By Mr. Mann's own assessment, the DNA tests factually exonerated Hank Skinner.

When DNA testing factually exonerates a convicted person, the standard response, and the only reasonable response, is to grant that person a new trial or dismiss the charges completely. Inconceivably, in this case the state of Texas decided instead to proceed with Hank Skinner's execution. The troublesome test results would be no great impediment. They would simply disappear, as if they were nothing more than inconvenient dissenters in a grainy photo.


After declaring he would do "whatever it took" to "shut up" those who doubted Skinner's guilt, John Mann spent the final seven months of his term suppressing and lying about the results of the DNA tests he personally approved. Rather than release the results to the public, he launched a smear campaign against the man he had unintentionally exonerated.  "Hairs found in the hand of murder victim Twila Busby belonged to Henry Watkins Skinner," John Mann bloviated. "In all the sampling," he prevaricated, "there has been no DNA from a third person."

Equally insidious is the disappearance of the rape kit and the fingernail clippings. Even after John Mann's departure from office, even after the results for the other items were finally released, the results from the rape kit and fingernail clippings went unreported. To this day, the state of Texas refuses to make those results public. To this day, the state of Texas refuses to reveal the physical location of the rape kit and fingernail clippings. It refuses even to acknowledge their very existence.

As Texas prepares to execute Hank Skinner just days from now, its leaders and representatives present us an altered portrait. A rape kit that once would cause us to "shut up" has gone missing. Fingernail clippings that once would "put a few more nails in that man's coffin" have vanished. A hair pulled from the head of the killer is dismissed with a shrug and a few unabashed lies.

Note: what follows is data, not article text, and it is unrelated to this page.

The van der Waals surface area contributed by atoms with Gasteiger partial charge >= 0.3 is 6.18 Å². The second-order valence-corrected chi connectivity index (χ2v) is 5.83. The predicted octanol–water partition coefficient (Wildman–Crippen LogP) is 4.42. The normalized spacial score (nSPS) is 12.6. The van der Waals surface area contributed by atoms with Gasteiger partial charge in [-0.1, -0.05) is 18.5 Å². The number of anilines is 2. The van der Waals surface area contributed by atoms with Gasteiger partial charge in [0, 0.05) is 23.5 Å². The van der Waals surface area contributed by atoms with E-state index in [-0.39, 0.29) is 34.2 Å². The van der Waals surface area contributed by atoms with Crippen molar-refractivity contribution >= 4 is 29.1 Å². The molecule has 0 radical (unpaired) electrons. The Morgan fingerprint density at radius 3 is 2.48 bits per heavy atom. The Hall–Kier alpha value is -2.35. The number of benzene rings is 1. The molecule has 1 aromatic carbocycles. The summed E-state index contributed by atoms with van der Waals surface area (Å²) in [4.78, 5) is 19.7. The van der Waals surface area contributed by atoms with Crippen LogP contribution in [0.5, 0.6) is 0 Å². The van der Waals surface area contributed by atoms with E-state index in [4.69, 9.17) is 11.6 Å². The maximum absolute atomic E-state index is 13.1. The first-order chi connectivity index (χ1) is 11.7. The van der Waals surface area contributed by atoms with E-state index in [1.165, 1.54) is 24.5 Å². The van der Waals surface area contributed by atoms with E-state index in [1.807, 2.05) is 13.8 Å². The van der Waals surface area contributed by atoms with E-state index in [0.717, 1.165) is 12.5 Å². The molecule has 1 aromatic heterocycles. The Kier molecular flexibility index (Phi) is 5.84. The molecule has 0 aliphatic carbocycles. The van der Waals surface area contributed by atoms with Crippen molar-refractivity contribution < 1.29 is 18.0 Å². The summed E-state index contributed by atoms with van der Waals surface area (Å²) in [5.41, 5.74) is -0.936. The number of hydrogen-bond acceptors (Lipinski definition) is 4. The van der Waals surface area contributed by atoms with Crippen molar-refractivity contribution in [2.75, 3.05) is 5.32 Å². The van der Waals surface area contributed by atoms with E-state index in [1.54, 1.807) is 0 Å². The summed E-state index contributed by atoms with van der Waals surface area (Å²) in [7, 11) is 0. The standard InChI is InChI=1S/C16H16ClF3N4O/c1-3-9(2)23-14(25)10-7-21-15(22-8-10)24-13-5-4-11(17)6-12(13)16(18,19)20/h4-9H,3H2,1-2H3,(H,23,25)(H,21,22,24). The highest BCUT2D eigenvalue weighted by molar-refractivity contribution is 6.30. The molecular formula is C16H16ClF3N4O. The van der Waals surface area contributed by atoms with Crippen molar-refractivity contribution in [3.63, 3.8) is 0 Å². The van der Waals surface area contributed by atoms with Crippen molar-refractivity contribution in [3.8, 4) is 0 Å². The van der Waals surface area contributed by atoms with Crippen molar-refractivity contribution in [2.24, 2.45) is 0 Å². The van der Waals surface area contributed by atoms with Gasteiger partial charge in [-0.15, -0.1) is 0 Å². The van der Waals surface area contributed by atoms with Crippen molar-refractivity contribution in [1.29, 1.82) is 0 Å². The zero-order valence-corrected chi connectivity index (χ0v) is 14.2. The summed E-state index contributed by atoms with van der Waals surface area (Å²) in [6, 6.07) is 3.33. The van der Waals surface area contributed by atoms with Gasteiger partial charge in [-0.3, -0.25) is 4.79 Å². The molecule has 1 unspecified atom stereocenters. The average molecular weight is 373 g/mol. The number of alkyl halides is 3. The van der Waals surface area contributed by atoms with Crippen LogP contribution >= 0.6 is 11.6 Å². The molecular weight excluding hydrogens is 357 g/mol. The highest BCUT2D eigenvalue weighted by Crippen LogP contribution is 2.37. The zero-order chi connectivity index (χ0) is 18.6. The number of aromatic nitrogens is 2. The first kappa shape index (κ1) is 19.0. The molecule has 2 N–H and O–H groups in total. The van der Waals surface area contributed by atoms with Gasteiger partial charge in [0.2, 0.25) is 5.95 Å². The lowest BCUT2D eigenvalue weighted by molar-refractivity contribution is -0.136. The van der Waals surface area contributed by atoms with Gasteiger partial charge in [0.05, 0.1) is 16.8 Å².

We are supposed to look upon their work and remain silent.


We at The Skeptical Juror declare Hank Skinner to be facutally exonerated. We base our declaration on the hair clutched in Twila Busby's right hand, on the testing that excluded Hank Skinner as the donor of that hair, and on District Attorney John Mann's pronouncement that Twila Busby pulled that hair from her killer during the final struggle of her life.

We submit that the execution of Hank Skinner, should it be now be allowed to proceed, will indelibly tarnish the reputation of the great state of Texas, and will bring infamy upon all those who could have stopped the execution but elected instead to stand silent.

We call upon innocence projects throughout our country, and throughout Texas in particular, to review the circumstances of the impending Hank Skinner execution, and to make a public pronouncement of their own should they too find Hank Skinner to be factually exonerated.

While the rape kit and fingernail clippings were not tested (as I correctly reported), they have not gone missing (as I incorrectly reported). I am informed that the State of Texas has control of that evidence, and that the evidence is secure and viable for testing.